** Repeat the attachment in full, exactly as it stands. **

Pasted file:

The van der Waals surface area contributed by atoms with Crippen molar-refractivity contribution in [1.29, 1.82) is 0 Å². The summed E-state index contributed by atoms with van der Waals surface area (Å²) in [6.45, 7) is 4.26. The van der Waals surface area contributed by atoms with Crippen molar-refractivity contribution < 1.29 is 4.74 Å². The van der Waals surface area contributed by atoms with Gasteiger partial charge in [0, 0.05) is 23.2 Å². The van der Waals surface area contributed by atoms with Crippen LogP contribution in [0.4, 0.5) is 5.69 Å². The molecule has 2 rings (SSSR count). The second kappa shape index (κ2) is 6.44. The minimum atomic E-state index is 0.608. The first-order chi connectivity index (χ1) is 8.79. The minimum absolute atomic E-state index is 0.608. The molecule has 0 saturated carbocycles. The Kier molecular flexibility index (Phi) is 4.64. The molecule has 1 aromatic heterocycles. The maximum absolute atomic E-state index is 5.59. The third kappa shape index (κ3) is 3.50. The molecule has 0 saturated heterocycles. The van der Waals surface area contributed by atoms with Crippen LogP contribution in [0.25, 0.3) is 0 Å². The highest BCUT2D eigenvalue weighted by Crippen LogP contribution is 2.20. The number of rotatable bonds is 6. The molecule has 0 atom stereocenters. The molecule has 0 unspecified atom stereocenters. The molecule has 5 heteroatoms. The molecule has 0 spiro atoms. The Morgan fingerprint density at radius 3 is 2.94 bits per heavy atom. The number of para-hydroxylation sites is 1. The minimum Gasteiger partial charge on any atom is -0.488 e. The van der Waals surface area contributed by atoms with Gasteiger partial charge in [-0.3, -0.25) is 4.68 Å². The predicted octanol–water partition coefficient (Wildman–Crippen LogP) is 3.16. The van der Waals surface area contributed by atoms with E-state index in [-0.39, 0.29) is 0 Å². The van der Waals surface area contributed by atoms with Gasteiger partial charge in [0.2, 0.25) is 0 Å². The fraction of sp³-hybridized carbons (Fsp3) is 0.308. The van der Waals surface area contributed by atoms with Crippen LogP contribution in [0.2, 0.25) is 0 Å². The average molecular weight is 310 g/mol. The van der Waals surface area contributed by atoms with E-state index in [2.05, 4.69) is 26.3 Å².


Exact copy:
The van der Waals surface area contributed by atoms with Crippen molar-refractivity contribution in [1.29, 1.82) is 0 Å². The summed E-state index contributed by atoms with van der Waals surface area (Å²) in [6.45, 7) is 4.26. The van der Waals surface area contributed by atoms with Crippen molar-refractivity contribution < 1.29 is 4.74 Å². The van der Waals surface area contributed by atoms with Gasteiger partial charge in [0, 0.05) is 23.2 Å². The van der Waals surface area contributed by atoms with Crippen LogP contribution in [0.4, 0.5) is 5.69 Å². The molecule has 2 rings (SSSR count). The second kappa shape index (κ2) is 6.44. The minimum atomic E-state index is 0.608. The first-order chi connectivity index (χ1) is 8.79. The minimum absolute atomic E-state index is 0.608. The molecule has 0 saturated carbocycles. The Kier molecular flexibility index (Phi) is 4.64. The molecule has 1 aromatic heterocycles. The maximum absolute atomic E-state index is 5.59. The third kappa shape index (κ3) is 3.50. The molecule has 0 saturated heterocycles. The van der Waals surface area contributed by atoms with Crippen LogP contribution in [0.25, 0.3) is 0 Å². The highest BCUT2D eigenvalue weighted by Crippen LogP contribution is 2.20. The number of rotatable bonds is 6. The molecule has 0 atom stereocenters. The molecule has 0 unspecified atom stereocenters. The molecule has 5 heteroatoms. The molecule has 0 spiro atoms. The Morgan fingerprint density at radius 3 is 2.94 bits per heavy atom. The number of para-hydroxylation sites is 1. The minimum Gasteiger partial charge on any atom is -0.488 e. The van der Waals surface area contributed by atoms with Gasteiger partial charge in [-0.3, -0.25) is 4.68 Å². The predicted octanol–water partition coefficient (Wildman–Crippen LogP) is 3.16. The van der Waals surface area contributed by atoms with E-state index in [-0.39, 0.29) is 0 Å². The van der Waals surface area contributed by atoms with Gasteiger partial charge in [0.2, 0.25) is 0 Å². The fraction of sp³-hybridized carbons (Fsp3) is 0.308. The van der Waals surface area contributed by atoms with Crippen LogP contribution in [0.2, 0.25) is 0 Å². The average molecular weight is 310 g/mol. The van der Waals surface area contributed by atoms with E-state index in [2.05, 4.69) is 26.3 Å².